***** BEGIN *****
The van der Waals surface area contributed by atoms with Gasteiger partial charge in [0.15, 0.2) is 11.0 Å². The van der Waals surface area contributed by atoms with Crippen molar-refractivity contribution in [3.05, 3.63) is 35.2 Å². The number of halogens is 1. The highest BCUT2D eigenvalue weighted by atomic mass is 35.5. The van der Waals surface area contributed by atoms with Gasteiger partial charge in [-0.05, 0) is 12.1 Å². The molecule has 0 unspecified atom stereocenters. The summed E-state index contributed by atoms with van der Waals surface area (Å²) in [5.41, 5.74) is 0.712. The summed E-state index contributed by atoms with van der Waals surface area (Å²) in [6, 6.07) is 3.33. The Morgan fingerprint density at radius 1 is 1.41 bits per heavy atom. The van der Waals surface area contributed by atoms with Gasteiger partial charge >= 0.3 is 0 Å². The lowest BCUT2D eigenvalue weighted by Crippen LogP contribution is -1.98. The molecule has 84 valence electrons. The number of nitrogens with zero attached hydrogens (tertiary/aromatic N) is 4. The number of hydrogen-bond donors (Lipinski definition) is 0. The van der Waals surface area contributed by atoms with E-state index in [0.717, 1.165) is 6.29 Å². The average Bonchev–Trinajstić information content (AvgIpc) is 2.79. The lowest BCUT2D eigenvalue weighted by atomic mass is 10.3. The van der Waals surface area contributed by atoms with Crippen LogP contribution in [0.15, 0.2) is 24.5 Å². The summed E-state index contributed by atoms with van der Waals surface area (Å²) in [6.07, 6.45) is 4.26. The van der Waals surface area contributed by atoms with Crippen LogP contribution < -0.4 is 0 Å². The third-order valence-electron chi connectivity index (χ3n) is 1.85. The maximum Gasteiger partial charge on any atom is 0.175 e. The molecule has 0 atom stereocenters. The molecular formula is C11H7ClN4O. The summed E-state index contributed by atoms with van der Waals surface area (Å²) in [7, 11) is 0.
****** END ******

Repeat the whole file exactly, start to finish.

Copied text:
The van der Waals surface area contributed by atoms with Gasteiger partial charge in [0.15, 0.2) is 11.0 Å². The van der Waals surface area contributed by atoms with Crippen molar-refractivity contribution in [3.05, 3.63) is 35.2 Å². The number of halogens is 1. The highest BCUT2D eigenvalue weighted by atomic mass is 35.5. The van der Waals surface area contributed by atoms with Gasteiger partial charge in [-0.05, 0) is 12.1 Å². The molecule has 0 unspecified atom stereocenters. The summed E-state index contributed by atoms with van der Waals surface area (Å²) in [5.41, 5.74) is 0.712. The summed E-state index contributed by atoms with van der Waals surface area (Å²) in [6, 6.07) is 3.33. The Morgan fingerprint density at radius 1 is 1.41 bits per heavy atom. The van der Waals surface area contributed by atoms with Gasteiger partial charge >= 0.3 is 0 Å². The lowest BCUT2D eigenvalue weighted by Crippen LogP contribution is -1.98. The molecule has 84 valence electrons. The number of nitrogens with zero attached hydrogens (tertiary/aromatic N) is 4. The number of hydrogen-bond donors (Lipinski definition) is 0. The van der Waals surface area contributed by atoms with E-state index in [0.717, 1.165) is 6.29 Å². The average Bonchev–Trinajstić information content (AvgIpc) is 2.79. The lowest BCUT2D eigenvalue weighted by atomic mass is 10.3. The van der Waals surface area contributed by atoms with Crippen LogP contribution in [0.15, 0.2) is 24.5 Å². The summed E-state index contributed by atoms with van der Waals surface area (Å²) in [6.07, 6.45) is 4.26. The van der Waals surface area contributed by atoms with Crippen LogP contribution < -0.4 is 0 Å². The third-order valence-electron chi connectivity index (χ3n) is 1.85. The maximum Gasteiger partial charge on any atom is 0.175 e. The molecule has 0 atom stereocenters. The molecular formula is C11H7ClN4O. The summed E-state index contributed by atoms with van der Waals surface area (Å²) in [7, 11) is 0.